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Memorializing the homeless

Allison Lair of the Empowering Beyond Barriers society addresses the crowd during a homeless memorial ceremony at Victoria Square in Amherst on Dec. 21.
Allison Lair of the Empowering Beyond Barriers society addresses the crowd during a homeless memorial ceremony at Victoria Square in Amherst on Dec. 21. - Darrell Cole

Amherst ceremony honours those who’ve lost their lives on the street

AMHERST – Homelessness is not just a big city problem and its much more than stereotypes of someone living under a box or pushing a shopping cart around town.

Members of Cumberland County Empowering Beyond Barriers society came together on the shortest day of the year Dec. 21 to mark the longest night of the year.

No one chooses to be homeless, the experience is generally negative, unpleasant, unhealthy, unsafe, stressful and distressing, Alison Lair of Empowering Beyond Barriers told a small crowd that gathered in bone-chilling winds at Victoria Square in Amherst. The causes of homelessness are varied and are usually out of the person’s control. Homelessness is the result of systemic and societal barriers, a lack of affordable and appropriate housing or the individual or household’s financial, mental, cognitive, behavioural or physical challenges.

Lair said it may be difficult to recognize someone who is homeless, or who is moving from place to place because they have been kicked out of their home or been forced to leave for other reasons.

Until the community acknowledges homelessness is an issue it will never be addressed, she said, and its as simple as caring about someone who has no place to stay, making eye contact and working for a better community in which everyone has a roof over their heads.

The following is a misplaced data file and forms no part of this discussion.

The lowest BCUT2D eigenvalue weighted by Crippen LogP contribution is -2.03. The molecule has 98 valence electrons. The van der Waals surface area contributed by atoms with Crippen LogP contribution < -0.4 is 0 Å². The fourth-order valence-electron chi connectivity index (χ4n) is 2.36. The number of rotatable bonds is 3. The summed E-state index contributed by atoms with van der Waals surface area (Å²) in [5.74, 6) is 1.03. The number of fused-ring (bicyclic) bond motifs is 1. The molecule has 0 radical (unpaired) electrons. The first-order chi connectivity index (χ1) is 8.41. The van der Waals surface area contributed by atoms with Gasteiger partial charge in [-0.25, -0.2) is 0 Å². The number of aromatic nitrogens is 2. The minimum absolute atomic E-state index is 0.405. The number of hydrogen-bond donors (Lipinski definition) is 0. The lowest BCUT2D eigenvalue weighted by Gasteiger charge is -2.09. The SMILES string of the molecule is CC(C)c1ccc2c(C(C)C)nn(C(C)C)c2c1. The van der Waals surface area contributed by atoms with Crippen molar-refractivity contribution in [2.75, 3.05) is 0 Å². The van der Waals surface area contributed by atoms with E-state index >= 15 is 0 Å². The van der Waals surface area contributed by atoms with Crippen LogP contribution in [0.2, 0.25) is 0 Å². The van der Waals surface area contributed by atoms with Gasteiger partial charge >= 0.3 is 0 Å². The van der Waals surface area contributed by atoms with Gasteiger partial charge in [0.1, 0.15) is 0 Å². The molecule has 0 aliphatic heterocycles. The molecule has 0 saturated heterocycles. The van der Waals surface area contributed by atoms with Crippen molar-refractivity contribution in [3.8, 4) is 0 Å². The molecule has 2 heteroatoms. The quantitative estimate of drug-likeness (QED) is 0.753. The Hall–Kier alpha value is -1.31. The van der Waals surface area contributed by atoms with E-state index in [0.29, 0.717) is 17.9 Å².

In Halifax alone, there are an estimated 1,700 homeless individuals throughout the year and throughout Canada it is estimated that 157,000 people are homeless each year.

She said some people may experience homelessness for short periods of time whereas others are considered chronically homeless defined as experiencing homelessness for six or more months. Over half of homeless people in Canada are considered to be chronically homeless.

“In addition to the homeless people who sleep on the streets or access shelters, there is also a group of homeless people considered to be the hidden homeless – those who don’t have a home to call their own, who are couch surfing with friends or relatives and who are living in a precarious housing situation,” Lair said. “The numbers of those experiencing hidden homelessness are not well known as they don’t tend to interact with the homelessness serving systems, but in communities surveyed in 2016 numbers ranged from 1.1 per cent of the homeless population to 49.8 per cent.”

Lair said the Liberal government’s new National Housing Strategy is a step in the right direction to reducing homelessness across Canada, but more needs to be done to reduce societal and systemic barriers that cause homelessness and keep people homeless.

“Even little things can help to make a difference, things that you and I can do. Treat homeless people with the same respect that you would treat others,” she said. “I know that I am not alone here in having purposefully avoided eye contact with a homeless person sitting on the streets.

“Homeless individuals often say that their loss of dignity is one of the hardest parts of being homeless. Make a pledge today to do something differently, be it as small but meaningful as smiling and saying hello to a homeless person, or talking to your MLA about things such as benefit reform, minimum wage increase, affordable housing and emergency shelters to name just a few important topics or educating yourself and others about the causes of homelessness which in turn would help to reduce the stigma around homelessness. Every little bit counts.”

Twitter: @ADNdarrell






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